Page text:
Thursday, January 31, 2013

Three Graves Full by Jamie Mason (REVIEW)

I've always been a huge Hitchcock fan, even though I grew up well after the height of his career. Personally, I like his darker films, those with a bit of macabre humour to them, like The Trouble With Harry. It's rare to find anybody who can manage to recapture that magic - Shallow Grave is the only successful example that comes to mind - so I was cautiously optimistic when Three Graves Full came my way and I read the opening of the cover blurb

More than a year ago, mild-mannered Jason Getty killed a man he wished he’d never met. Then he planted the problem a little too close to home. But just as he’s learning to live with the undeniable reality of what he’s done, police unearth two bodies on his property—neither of which is the one Jason buried.

Much to my delight, Jamie Mason absolutely nailed the difficult mix of macabre humour and horrific suspense, weaving a story that keeps the reader on edge, never quite sure in which direction it will go. It all starts with a meek, quiet, lonely young man by the name of Jason who is still mourning the untimely death of his wife - who was planning to leave him - and who is haunted by the body he buried at the back of his property line. Too wracked with guilt to tend to his lawn, he calls in a professional landscaping service to tidy up the front yard and the sides of his house, where the discover the first body.

The discovery of the second body leads us to Leah, an equally quiet, equally lonely young woman who is still mourning the murder of her husband, and who is haunted by the the absence of a body to provide closure. It also leads us to Boyd, a man on the fringe of society with a connection to Jason's house, Leah's husband, and the second body buried beneath the window. If it all sounds convoluted and complicated, it is, but that's part of the beauty of the tale. Mason slowly unveils the life story of these characters, connecting the dots for us, while establishing their deepest motives.

Once the police begin to close in, the tension truly begins to mount, and once Jason decides he has to dig up the third body before the police do, all three characters find themselves drawn together in a case of mistaken identities, misplaced suspicious, and wrong-place/wrong-time disasters. It's the kind of story where you can see the twists coming, but can do nothing to evade them, no matter how much you cringe. With the bulk of the action taking place over about 12 hours, you just want everybody to stop, to pause, and to take a breath, but fear and guilt do not make for rational thought.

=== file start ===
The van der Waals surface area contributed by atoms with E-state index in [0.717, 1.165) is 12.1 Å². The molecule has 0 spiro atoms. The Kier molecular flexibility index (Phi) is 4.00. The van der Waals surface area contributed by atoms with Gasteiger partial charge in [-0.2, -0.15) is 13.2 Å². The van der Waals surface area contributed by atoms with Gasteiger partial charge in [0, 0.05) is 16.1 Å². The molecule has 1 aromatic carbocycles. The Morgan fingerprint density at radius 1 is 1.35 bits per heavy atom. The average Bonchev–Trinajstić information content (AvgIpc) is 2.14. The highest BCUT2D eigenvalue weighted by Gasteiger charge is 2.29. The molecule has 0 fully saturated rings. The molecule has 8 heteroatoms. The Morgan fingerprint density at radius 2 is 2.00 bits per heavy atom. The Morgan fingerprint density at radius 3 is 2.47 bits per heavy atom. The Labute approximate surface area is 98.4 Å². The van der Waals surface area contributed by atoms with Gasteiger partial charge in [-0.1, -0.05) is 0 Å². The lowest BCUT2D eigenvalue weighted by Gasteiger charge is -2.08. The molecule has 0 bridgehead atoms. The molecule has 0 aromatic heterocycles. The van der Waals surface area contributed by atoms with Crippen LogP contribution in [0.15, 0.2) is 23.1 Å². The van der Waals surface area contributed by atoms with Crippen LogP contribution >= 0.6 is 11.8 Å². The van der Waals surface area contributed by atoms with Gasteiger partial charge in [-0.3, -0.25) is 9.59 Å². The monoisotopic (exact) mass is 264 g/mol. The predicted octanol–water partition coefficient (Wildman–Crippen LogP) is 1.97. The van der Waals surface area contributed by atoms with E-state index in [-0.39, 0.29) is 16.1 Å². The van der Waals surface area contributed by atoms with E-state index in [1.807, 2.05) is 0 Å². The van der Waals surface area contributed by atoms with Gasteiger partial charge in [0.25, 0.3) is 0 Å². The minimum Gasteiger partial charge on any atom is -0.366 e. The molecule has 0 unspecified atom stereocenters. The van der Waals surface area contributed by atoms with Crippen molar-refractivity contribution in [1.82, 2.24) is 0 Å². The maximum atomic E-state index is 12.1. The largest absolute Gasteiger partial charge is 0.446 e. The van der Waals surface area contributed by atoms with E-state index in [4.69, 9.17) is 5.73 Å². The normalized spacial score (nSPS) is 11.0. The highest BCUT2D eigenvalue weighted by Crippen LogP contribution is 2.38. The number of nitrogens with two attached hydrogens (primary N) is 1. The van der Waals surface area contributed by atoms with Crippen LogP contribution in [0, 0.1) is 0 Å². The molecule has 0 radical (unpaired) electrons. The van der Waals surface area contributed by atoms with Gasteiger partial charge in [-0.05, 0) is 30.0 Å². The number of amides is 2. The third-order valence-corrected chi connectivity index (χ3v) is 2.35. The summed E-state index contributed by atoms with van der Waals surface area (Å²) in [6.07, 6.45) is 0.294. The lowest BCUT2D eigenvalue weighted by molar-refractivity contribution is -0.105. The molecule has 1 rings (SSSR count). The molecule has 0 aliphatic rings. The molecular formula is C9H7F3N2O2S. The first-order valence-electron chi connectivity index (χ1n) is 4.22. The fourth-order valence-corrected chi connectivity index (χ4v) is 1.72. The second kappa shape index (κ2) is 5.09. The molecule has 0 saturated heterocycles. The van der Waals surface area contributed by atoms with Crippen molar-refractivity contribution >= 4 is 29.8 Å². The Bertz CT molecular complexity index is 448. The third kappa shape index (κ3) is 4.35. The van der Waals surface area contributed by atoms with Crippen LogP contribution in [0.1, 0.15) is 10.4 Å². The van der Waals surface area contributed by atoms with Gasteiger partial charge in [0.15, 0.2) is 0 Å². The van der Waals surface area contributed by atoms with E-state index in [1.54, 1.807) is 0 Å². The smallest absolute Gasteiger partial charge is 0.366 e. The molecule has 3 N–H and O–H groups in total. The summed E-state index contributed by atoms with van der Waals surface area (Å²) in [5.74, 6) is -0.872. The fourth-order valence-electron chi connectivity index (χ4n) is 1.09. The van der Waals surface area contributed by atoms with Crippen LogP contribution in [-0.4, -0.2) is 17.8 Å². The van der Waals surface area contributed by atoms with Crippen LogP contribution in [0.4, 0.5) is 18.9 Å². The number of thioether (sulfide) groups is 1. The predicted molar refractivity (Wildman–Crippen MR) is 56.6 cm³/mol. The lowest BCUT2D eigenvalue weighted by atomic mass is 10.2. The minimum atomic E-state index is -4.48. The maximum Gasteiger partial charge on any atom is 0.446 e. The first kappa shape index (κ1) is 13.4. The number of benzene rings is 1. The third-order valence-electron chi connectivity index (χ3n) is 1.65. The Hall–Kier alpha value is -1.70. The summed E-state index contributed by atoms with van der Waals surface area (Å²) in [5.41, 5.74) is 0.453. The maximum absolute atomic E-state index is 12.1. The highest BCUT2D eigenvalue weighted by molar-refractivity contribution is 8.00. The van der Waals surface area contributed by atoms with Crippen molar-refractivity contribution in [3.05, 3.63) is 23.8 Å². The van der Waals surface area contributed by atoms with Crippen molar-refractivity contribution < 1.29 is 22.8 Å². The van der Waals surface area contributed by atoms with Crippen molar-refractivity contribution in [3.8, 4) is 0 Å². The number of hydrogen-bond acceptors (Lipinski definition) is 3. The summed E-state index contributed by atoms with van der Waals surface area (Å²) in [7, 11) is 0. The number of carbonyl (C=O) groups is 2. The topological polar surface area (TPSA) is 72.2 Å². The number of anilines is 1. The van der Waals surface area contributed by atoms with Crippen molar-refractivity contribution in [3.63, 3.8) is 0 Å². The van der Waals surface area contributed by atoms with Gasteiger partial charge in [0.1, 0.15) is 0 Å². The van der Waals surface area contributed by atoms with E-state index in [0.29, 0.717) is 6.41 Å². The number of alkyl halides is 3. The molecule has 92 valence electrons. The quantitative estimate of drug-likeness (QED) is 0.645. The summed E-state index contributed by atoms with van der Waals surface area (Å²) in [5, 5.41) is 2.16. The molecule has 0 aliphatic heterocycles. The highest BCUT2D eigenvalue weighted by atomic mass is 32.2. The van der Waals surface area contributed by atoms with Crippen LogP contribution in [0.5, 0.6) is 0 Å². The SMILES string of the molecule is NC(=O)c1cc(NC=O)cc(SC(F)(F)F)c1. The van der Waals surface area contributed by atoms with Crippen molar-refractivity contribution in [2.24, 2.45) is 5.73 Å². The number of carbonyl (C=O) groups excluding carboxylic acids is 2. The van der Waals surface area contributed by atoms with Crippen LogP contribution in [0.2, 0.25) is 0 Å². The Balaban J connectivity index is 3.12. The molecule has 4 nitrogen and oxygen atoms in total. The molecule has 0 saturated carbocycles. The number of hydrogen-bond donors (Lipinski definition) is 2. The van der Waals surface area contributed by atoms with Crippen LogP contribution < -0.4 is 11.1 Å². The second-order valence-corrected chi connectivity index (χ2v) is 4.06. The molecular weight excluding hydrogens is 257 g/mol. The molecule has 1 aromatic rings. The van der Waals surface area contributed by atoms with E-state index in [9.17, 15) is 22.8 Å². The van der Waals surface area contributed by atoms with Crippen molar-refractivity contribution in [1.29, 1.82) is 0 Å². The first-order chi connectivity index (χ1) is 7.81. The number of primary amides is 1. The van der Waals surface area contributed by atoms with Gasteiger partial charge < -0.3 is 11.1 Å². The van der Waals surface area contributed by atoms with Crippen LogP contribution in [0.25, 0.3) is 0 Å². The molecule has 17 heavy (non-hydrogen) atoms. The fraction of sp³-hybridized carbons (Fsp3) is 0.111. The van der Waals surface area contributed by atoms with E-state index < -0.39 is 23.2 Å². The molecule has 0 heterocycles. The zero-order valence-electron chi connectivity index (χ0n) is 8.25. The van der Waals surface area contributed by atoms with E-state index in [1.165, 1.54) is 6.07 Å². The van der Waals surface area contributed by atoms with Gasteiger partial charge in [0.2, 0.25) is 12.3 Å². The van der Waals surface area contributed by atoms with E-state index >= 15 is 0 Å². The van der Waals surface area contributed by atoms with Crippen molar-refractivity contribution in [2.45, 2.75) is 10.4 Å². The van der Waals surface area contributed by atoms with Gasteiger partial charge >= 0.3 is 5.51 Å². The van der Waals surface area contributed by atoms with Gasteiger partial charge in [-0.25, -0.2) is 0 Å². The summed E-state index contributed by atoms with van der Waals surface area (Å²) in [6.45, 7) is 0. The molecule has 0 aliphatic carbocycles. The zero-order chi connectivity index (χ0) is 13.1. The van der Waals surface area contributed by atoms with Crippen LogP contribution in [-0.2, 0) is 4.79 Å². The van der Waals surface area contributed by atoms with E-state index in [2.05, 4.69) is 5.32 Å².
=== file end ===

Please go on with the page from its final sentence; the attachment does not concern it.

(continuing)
Even once the story switches from subtle mystery to over-the-top action, Mason keeps tight hold of the reigns, somehow managing to juggle all the different plot lines and character motivations. By the time we careen madly towards the conclusion, with strange alliances and fresh bodies muddying things further, the story takes a final twist, and this time you don't see it coming. It works - beautifully, in fact - with a finale that's not only rewarding on its own, but worthy of the intricate tale that proceeds it.

Extraordinarily well-done, this is a book that I would love to see filmed, but only with the right director at the helm. If you're a fan of Hitchcock, or perhaps the Coen brothers, there is a lot here to enjoy. If that opening of the cover blurb sounds at all appealing, then give it a read - you won't regret it.



Published February 12th 2013 by Gallery Books
Hardcover, 320 pages

1 comment:

  1. Awesome review! Love the Hitchcock reference and loved The Trouble With Harry. So cool that there is a dark sense of humor mixed in with the mystery. On my wishlist, near the top! Thanks for calling this to my attention. I unfortunately had never heard of it before now.

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